Spring Awakening’ touches on life’s big questions

Spring Awakening' touches on life's big questions

by Sam Dearden/Staff Writer

The Simpson College Theatre Department is presenting “Spring Awakening” in Pote Theatre March 26-27 at 7:30 p.m. and on March 28 at 1 p.m.

Written in the late 19th century, “Spring Awakening” touches on themes of rape, homosexuality and teen pregnancy. It also focuses on the disconnection between parents and children.

Sophomore Lindsey Oetken characterizes one main character, 14-year-old Wendla Bergmann, as “very passionate, curious, caring and naïve.” 

“I feel that I can relate to her in some ways,” Oetken said. “I think everyone has had those moments, especially during their teen years when they have big questions and they want them answered. There are times when I still feel very naive about the way the world works, and when my eyes are finally opened it can be a very scary thing.”

Another main character, Melchior Gabor, is described as a philosopher who is very passionate about everything he takes on in life.

“He is very friendly, flirtatious, arrogant, scared, curious, basically everything teens go through,” senior Kyle Bochart said. “I relate to him in those aspects…ultimately I think there is a dark side to everyone no matter what, and this play has forced me to sort of face my demons and bring them out.”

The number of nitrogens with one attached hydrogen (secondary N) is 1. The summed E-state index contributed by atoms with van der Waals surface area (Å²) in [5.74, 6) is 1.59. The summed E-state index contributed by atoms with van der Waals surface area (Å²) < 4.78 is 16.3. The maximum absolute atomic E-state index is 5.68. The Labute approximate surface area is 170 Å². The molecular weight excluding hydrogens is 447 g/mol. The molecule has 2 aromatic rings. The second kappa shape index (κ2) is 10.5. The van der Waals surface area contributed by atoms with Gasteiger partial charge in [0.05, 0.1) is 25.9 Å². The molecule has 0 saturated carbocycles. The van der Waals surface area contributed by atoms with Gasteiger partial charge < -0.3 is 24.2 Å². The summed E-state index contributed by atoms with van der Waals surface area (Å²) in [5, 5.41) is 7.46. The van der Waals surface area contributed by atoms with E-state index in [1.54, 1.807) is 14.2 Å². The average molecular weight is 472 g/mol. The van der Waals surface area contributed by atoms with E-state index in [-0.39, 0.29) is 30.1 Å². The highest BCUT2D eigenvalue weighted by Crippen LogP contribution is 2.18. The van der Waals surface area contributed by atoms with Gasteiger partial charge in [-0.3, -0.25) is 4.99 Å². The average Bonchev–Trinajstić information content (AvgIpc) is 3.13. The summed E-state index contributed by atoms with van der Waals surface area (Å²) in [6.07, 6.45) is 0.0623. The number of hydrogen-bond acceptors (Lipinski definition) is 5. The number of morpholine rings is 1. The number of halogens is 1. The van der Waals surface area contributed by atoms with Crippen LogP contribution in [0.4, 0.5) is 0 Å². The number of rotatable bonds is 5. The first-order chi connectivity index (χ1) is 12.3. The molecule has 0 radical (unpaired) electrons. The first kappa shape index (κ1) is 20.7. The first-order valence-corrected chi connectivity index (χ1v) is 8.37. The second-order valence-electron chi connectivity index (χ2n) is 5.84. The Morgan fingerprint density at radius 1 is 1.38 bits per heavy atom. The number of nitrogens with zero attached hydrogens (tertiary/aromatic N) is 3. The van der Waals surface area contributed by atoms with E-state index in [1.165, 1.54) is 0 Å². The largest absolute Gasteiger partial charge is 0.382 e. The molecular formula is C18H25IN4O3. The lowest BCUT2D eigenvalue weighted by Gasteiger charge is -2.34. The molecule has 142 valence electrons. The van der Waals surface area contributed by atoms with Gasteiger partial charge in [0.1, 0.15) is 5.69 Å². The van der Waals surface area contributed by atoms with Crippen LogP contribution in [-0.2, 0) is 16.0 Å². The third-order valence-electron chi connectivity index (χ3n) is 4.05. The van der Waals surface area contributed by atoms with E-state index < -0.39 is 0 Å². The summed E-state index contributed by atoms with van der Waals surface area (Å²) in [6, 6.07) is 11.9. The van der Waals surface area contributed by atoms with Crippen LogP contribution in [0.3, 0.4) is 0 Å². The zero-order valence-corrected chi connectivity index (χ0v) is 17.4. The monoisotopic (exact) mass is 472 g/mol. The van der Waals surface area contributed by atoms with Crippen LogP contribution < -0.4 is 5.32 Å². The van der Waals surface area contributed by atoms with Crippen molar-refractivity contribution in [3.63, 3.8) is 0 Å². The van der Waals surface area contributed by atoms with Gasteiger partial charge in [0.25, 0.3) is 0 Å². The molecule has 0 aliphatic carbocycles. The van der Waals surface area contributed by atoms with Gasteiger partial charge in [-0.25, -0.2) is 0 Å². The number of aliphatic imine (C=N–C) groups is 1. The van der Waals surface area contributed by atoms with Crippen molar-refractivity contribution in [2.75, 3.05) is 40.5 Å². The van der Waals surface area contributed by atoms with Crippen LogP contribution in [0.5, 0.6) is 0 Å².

The ability to relate to the themes and the overall feel of the play was what made some cast members so interested in trying out.

“One of the main reasons that made me interested in ‘Spring Awakening’ was how much it related to life today and in high school,” senior Caleb Carver said. “Even though it was written in 1890, the issues that it raises are still topics that are important in today’s society. These issues need to be taken seriously and it is scary that children have to experience them.”

Bringing those issues to life was a process that both the actors and the director experienced.

“Directing is an organic process that allows you to make discoveries daily,” Director Ann Woldt, associate professor of theatre arts, said. “It is a truly creative process. Sharing this process with the actors and designers is what makes theater such an exciting medium.”

The actors who appear in the production hope that the audience is able to understand the themes that are portrayed. They also hope that the audience goes a step further and is able to make the connection to their own lives and their own childhoods.

“There are many themes such as teen angst, teen pregnancy, homosexuality and suicide that can be very impactful, and it is my hope that the audience can take from those themes what they want and then relate it back to their own lives,” Oetken said. “That’s really what is important, that each individual derives what they need to from the play and relate it back to themselves.” 

The writing style of “Spring Awakening” makes this play particularly special to the cast.

“This is one I am excited about because it’s a very dark play, yet it has some beautiful humor and some very poignant poetic lines as well,” Bochart said. “It really is just a beautiful piece of literature. Disturbing, but beautiful.”